Factors such as the rise of the U.S. dollar against the Haitian gourde and likely rises in fuel prices at the pump are liable to drive up the cost of food and public transportation over the next few months, as often happens with a hike in gas prices at the pump. The combination of these factors, a fresh cholera outbreak during the rainy seasons, flooding problems (disrupting market performance), and public demonstrations will undermine the food security situation, particularly for very poor and poor households. Current trends in food security conditions suggest that poor households in camps and shantytowns in the Port-au-Prince metropolitan area will be in IPC Phase 2 (stressed) between April and June. Even resorting to measures such as buying food on credit or diversifying their sources of income, they will still be facing food gaps.  Conditions could improve between July and September with harvests of spring crops driving down food prices and outside interventions focused on improving sanitation systems in affected communities. Poor households should experience only minimal acute food insecurity (IPC Phase 1) during this period (July-September).

    Far western reaches of the Northwest

    There were virtually no harvests of winter corn, sorghum, and bean crops, which normally account for close to 40 percent of annual crop production in this area.  The Northwest, which is subject to cyclical crop failures which have been coming increasingly close together in recent years, has been in the throes of a drought since October/November of last year. Land preparation activities which normally begin by February/March could not start up until mid-April, delaying the planting of spring crops. 

    According to a crop assessment mission conducted in mid-April by the CNSA and its partners, including FEWS NET, there is a shortage of seeds for the spring growing season. Market-buying is the main if not the only source of food for poor households at this time of year. Most market inventories consist of imports. Prices are high and, in the case of certain items, are even above figures for last March.  Unlike last year, there are no ongoing labor-intensive public works programs.  The ravine treatment projects which had been creating jobs were not extended due to a lack of funding.  As a result, there are fewer employment opportunities for the poor. The main sources of income for poor households are charcoal production, small-scale livestock-raising, labor migration, and gifts. This group of households is unable to meet all its food needs and will be severely affected by hazards such as:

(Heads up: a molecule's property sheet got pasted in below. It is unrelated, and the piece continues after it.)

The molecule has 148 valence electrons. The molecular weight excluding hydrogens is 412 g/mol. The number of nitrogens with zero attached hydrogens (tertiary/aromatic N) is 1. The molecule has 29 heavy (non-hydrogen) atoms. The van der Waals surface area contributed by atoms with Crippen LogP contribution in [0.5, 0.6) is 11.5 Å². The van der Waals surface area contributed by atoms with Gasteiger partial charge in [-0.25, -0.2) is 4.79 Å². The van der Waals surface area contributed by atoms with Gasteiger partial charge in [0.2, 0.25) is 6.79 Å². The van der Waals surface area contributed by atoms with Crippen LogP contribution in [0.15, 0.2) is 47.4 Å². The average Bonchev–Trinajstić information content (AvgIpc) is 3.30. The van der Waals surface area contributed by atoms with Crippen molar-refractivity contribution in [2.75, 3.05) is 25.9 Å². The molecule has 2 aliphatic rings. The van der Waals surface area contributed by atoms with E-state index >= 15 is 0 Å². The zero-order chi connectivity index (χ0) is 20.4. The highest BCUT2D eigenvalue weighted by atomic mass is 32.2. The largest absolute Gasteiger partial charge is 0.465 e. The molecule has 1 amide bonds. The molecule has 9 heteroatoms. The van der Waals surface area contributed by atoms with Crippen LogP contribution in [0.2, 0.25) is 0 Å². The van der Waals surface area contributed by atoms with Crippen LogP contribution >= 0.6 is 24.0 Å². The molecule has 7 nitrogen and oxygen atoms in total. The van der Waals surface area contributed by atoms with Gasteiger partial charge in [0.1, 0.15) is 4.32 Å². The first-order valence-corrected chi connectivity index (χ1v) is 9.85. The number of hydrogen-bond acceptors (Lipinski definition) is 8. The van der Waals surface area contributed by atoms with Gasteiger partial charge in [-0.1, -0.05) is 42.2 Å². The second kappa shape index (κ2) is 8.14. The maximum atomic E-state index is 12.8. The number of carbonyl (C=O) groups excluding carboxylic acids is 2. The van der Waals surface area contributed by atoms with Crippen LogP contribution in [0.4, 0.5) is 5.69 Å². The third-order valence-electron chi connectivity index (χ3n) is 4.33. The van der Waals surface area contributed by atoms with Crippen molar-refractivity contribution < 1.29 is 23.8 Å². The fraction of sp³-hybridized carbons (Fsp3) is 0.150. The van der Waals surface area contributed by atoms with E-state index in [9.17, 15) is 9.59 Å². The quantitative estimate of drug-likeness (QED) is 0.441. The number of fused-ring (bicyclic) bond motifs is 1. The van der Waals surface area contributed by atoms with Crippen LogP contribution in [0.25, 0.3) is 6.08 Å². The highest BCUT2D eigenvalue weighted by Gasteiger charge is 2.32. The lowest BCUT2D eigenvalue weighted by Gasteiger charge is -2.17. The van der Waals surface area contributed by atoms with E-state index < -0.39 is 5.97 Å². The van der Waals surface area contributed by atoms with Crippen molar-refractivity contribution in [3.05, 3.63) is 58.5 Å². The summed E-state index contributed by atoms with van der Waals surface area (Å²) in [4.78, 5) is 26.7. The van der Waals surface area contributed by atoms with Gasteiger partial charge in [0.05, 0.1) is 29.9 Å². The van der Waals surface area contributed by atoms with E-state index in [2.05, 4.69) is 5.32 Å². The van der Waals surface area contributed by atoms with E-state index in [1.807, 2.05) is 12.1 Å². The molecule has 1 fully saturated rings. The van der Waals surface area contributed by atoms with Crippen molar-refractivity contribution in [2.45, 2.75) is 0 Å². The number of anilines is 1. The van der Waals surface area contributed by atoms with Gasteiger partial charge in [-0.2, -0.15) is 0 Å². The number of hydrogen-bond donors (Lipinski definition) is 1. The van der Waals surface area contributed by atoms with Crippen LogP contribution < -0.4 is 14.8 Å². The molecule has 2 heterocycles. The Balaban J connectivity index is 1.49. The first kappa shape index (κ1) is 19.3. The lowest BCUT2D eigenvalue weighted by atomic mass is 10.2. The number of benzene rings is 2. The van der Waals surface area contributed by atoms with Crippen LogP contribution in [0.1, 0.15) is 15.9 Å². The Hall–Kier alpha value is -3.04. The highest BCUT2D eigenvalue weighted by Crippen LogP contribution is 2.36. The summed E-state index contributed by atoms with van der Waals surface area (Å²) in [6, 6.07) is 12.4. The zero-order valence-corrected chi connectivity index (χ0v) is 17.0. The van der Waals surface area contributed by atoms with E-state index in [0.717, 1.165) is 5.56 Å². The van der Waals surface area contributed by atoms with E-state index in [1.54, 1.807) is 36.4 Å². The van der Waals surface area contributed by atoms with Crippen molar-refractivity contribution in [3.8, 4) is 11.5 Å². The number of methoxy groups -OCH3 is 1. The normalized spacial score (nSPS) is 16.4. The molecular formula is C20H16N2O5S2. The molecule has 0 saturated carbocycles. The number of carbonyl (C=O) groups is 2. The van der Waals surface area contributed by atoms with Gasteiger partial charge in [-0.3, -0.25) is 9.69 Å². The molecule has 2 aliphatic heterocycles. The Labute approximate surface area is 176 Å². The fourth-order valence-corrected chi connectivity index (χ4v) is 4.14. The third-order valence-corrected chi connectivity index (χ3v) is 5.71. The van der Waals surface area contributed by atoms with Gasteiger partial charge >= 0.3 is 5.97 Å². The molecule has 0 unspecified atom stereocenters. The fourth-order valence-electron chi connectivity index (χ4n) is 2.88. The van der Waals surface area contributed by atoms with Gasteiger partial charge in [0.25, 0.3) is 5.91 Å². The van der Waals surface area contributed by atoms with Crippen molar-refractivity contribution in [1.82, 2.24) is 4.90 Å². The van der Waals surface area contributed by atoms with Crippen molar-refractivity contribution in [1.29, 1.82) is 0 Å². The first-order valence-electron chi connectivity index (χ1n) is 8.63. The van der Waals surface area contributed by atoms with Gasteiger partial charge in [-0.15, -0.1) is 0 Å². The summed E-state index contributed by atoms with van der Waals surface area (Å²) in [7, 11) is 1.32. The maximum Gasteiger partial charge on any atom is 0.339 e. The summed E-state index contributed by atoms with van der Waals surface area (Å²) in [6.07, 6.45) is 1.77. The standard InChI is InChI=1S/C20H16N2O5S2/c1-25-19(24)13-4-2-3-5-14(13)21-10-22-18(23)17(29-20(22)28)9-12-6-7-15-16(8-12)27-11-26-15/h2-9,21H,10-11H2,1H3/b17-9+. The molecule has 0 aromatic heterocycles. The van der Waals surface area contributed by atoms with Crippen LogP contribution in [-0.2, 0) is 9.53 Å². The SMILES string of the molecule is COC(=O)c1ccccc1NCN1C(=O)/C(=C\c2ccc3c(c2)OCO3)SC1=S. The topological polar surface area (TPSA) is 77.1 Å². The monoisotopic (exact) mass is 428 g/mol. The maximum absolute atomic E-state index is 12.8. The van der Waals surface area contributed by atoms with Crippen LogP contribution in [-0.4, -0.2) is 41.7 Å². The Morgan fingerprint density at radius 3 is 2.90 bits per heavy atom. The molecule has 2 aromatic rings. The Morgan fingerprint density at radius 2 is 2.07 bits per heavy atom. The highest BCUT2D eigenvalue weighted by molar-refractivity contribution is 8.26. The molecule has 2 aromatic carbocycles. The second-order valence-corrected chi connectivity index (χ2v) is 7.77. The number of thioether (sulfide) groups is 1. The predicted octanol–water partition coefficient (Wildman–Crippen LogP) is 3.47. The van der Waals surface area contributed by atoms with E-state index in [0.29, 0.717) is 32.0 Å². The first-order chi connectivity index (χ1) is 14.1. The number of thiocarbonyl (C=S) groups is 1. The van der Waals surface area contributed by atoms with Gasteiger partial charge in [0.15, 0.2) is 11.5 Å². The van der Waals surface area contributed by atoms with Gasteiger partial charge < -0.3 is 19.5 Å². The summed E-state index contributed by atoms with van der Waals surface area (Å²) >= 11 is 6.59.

• Rises in food prices between April and June as a result of the poor winter harvest and the growing demand for grain and legumes to meet needs for seeds;
    • Possible fresh cholera outbreaks in communities without proper water supply and sanitation systems in May, August, and September, which are generally extremely rainy periods.

    These shocks will affect food access, by increasing prices, and/or food use, through the spreading of water-borne diseases in communities where sanitation presents a real challenge. In either case, this could create large unmet food needs, particularly for the poor.  Poor households completely dependent on market-buying between April and June for their food supplies will be in IPC Phase 2 (stressed) due to the high price of food. Conditions will improve between July and September with harvests of spring crops, which will put these households back in IPC Phase 1 (minimal acute food insecurity).

    Table 1. Less likely events which could change the most likely scenario in the next six months



    Impact on food security


    Hurricane strike, causing damage to crops

    Problems maintaining food availability on domestic markets


    Installation of the new government by May, creating a climate of trust.

    Economic actors will take advantage of the situation to make investments, helping to create sustainable jobs.

    Artibonite and Northwest Departments

    Clearing of irrigation ditches  to increase the size of areas planted in crops and aid to farmers to help them procure needed inputs for the main summer growing season

    More production and job opportunities for the poor

    Port-au-Prince metropolitan area

    Relocation of DPs to more decent housing

    These households are less exposed to the elements and less vulnerable to health problems

    Figures Seasonal Calendar and Timeline of Critical Events

    Figure 1

    Seasonal Calendar and Timeline of Critical Events

    Source: FEWS NET

    Current food security outcomes, April 2012

    Figure 2

    Current food security outcomes, April 2012

    Source: FEWS NET

    Effect of the drought on vegetation in the Northwest in 2012, compared with 2011

    Figure 3

    Effect of the drought on vegetation in the Northwest in 2012, compared with 2011

    Source: FEWS NET

    Effect of the drought on vegetation in the Northwest in 2012, compared with the 2001-2010 average

    Figure 4

    Effect of the drought on vegetation in the Northwest in 2012, compared with the 2001-2010 average

    Source: FEWS NET

    To project food security outcomes, FEWS NET develops a set of assumptions about likely events, their effects, and the probable responses of various actors. FEWS NET analyzes these assumptions in the context of current conditions and local livelihoods to arrive at a most likely scenario for the coming eight months. Learn more here.